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Am J Respir Crit Care Med. 2006 Feb 15;173(4):421-5. Epub 2005 Nov 4.

Impact of Burkholderia dolosa on lung function and survival in cystic fibrosis.

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Infectious Diseases Division, Clinical Research Program; Division of Respiratory Diseases, Infection Control Program, Department of Laboratory Medicine, Children's Hospital Boston, 300 Longwood Avenue, Boston, MA 02115, USA.



Chronic infection with Burkholderia cepacia complex bacteria in cystic fibrosis is associated with accelerated decline in pulmonary function and increased mortality. Clinical implications of the recently characterized genomovar VI, B. dolosa, are unknown.


Characterization of impact of B. dolosa on pulmonary function and mortality in cystic fibrosis.


We compared patients chronically infected with B. dolosa (n = 31) with unmatched patients with B. multivorans (n = 24) and with age- and sex-matched control subjects without Burkholderia species (n = 58). We analyzed rates of pulmonary function decline (% predicted FEV(1)) using a random effects model assuming segmented linear trends. All available FEV(1) measurements from 5 yr (median, 4.8) before until 2.5 yr (median, 1.5) after the first positive culture for Burkholderia (reference date) were analyzed. Survival was compared using the Kaplan-Meier method and proportional hazards model.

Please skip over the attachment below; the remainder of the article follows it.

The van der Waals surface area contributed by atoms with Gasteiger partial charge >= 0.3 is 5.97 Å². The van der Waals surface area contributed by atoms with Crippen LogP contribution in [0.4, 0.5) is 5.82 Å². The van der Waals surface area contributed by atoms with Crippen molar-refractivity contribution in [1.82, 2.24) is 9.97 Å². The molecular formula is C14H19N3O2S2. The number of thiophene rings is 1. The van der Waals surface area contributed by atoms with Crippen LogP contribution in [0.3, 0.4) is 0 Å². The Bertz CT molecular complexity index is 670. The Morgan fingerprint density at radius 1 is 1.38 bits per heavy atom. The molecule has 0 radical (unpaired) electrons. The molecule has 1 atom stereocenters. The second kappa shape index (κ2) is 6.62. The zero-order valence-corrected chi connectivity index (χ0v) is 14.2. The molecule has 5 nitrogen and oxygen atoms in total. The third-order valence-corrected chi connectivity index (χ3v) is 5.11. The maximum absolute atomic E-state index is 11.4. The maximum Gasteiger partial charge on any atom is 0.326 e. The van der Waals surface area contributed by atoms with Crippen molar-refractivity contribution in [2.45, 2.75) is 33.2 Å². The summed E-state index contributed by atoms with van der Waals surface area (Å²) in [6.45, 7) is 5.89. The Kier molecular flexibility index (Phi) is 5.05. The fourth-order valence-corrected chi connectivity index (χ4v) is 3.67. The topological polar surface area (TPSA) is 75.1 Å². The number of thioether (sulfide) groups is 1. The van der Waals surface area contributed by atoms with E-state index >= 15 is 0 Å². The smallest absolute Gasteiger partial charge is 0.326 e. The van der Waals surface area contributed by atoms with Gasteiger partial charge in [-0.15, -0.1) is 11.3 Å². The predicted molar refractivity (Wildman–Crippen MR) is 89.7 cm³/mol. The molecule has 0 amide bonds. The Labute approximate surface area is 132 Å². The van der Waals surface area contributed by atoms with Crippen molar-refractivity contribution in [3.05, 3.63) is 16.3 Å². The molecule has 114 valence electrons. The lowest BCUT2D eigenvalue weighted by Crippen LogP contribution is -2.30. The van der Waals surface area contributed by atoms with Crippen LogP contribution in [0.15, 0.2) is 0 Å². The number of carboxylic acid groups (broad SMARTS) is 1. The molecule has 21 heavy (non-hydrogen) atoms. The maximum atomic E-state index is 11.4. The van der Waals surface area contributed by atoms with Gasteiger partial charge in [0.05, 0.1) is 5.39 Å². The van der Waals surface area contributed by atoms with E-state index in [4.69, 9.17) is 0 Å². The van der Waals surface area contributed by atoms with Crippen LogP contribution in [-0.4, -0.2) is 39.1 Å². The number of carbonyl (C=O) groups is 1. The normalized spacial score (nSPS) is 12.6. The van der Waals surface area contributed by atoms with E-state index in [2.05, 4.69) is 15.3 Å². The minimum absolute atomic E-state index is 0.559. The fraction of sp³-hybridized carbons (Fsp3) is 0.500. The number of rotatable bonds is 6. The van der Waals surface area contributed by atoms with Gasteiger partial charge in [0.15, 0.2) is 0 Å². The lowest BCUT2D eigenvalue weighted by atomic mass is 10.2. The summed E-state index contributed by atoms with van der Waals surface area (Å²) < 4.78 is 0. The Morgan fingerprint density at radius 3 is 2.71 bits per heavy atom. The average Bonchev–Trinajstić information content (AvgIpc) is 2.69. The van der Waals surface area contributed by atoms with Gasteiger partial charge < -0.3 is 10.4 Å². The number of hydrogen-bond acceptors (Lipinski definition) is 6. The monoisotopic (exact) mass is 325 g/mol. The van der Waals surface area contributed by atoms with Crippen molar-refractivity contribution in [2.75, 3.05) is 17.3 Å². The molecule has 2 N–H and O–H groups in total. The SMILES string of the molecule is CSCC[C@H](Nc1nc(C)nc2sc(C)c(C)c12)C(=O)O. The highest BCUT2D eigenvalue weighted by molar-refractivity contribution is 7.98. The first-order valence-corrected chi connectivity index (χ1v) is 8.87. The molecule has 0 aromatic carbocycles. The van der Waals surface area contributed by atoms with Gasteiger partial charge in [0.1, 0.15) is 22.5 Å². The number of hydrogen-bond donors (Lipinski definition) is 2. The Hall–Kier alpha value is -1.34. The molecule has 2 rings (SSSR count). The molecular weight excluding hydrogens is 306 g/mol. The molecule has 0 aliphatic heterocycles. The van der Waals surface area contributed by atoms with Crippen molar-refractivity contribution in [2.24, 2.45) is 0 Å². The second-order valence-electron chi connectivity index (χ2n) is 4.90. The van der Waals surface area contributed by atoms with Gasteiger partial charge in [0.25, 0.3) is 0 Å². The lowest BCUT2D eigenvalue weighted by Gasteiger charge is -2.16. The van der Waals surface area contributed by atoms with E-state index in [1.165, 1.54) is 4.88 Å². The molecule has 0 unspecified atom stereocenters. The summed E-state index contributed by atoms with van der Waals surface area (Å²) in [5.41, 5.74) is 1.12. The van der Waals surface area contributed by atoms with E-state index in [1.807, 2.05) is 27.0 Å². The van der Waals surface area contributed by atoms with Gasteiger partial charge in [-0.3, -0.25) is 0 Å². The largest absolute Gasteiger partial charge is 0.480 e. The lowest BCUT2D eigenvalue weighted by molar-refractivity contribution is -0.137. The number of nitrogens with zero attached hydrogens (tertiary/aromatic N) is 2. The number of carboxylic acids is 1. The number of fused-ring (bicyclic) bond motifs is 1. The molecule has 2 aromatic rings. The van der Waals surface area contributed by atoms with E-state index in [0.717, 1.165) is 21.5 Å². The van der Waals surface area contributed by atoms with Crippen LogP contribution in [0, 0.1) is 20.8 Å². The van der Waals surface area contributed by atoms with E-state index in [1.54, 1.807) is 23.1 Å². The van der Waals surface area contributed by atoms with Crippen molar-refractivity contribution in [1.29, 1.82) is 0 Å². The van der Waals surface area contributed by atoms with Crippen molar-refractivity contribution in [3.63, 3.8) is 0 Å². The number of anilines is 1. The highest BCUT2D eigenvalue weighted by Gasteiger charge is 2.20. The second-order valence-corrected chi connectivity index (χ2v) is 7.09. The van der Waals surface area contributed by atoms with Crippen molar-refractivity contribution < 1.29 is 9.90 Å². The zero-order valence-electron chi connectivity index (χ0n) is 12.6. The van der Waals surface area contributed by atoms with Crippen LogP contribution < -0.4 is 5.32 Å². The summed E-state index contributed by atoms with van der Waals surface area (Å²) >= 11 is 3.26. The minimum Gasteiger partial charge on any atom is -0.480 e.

Baseline FEV(1) and rate of decline were similar in the cohorts. Decline in FEV(1) after the reference date accelerated in patients with B. dolosa (-2.3 percentage points/yr pre vs. -7.1 post, p = 0.002), but was unchanged in the B. multivorans and control patients (-2.3 vs. -0.8 post, p = 0.38, and -2.1 pre vs. -0.5 post, p = 0.20, respectively). The probability of dying within 18 mo of the reference date was 13, 7, and 3% for B. dolosa, B. multivorans, and control patients, respectively (B. dolosa vs. control hazard ratio, 10.8; 95% confidence interval, 1.3-92.8; p = 0.03).


B. dolosa chronic infection in cystic fibrosis is associated with accelerated loss of lung function and decreased survival.

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